History says Ohio State’s running game will be fine without Ezekiel Elliott
Ohio State will be without 16 starters from last season’s 12-1 team, but the player OSU might miss the most is running back Ezekiel Elliott.
Elliott was one of five Buckeyes drafted in the first round of the NFL Draft. He went fourth overall to the Dallas Cowboys after a brilliant career in Columbus, rushing for 1,821 yards and 23 touchdowns during his big junior season. That type of talent doesn’t just walk through the door and Ohio State doesn’t have an obvious answer at the position.
At least not right now.
Urban Meyer always seems to find a way at that position. Every year since arriving in 2012, he’s had a featured back carry the ball at least 185 times and gain at least 970 yards. That streak could be broken this season, because back in March Meyer might have hinted about using a backfield by committee when he said he imagined four players carrying the ball for the Buckeyes this season.
Tailbacks Bri’onte Dunn and Mike Weber appear to be the two competing for starting duties. H-back Curtis Samuel will factor into the running game and Dontre Wilson also could take handoffs this season.
The glaring concern is that no one has much experience. The halfbacks on OSU’s current depth chart combined for 31 carries, 223 yards and two touchdowns last season. Samuel accounted for 132 yards and a touchdown while Dunn scampered for 91 yards and a touchdown.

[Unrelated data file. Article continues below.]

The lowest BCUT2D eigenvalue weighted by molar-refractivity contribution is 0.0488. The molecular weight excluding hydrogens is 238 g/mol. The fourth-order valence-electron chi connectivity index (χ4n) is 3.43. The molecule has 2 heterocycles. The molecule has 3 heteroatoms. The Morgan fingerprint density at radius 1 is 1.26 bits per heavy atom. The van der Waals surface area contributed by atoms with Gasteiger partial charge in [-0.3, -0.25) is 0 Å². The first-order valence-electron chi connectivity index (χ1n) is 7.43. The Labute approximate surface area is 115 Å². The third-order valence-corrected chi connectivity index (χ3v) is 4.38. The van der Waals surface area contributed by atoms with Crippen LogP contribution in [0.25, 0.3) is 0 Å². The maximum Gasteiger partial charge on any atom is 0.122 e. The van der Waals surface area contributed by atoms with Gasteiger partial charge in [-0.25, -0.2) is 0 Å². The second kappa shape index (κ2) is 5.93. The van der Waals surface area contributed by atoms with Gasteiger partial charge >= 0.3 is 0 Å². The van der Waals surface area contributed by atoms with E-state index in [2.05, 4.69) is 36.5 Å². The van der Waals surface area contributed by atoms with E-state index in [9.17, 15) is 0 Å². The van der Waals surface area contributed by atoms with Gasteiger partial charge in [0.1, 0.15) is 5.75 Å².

But that inexperience shouldn’t really be a cause for alarm. Elliott had similar numbers as as freshman – 30 carries, 262 yards, two touchdowns – but then busted out as a sophomore, gaining 1,878 yards with 18 rushing TDs in 2014. Back-to-back 1,800-yard seasons earned him that high draft pick.
The same thing might happen again because the two players vying to replace Elliott are similarly talented. Dunn, a four-star recruit, was rated as the No. 96 prospect nationally and the No. 8 running back in the Class of 2012. Weber, also a four-star prospect, was No. 78 overall and No. 9 among tailbacks in the Class of 2015.
By comparison, Elliott was rated as the No. 69 recruit in the nation and the No. 5 tailback in the Class of 2013. So the dropoff in talent isn’t that steep. But potential and production are two different things.
The hope is that the system will produce another star. It might not matter who is lining up at running back as long as Meyer’s zone-read offense is humming at its typical proficiency. Quarterback J.T. Barrett also will help lessen the burden on the tailbacks with his ability to make plays with his legs.
Legends aren’t easily replaced and it could take a few weeks for Ohio State to find its winning formula in the backfield. Whether someone rises to the top or the group does the work together, history suggests Ohio State’s running game will be just fine in 2016.
All recruiting rankings come from 247Sports.com composite rankings unless otherwise noted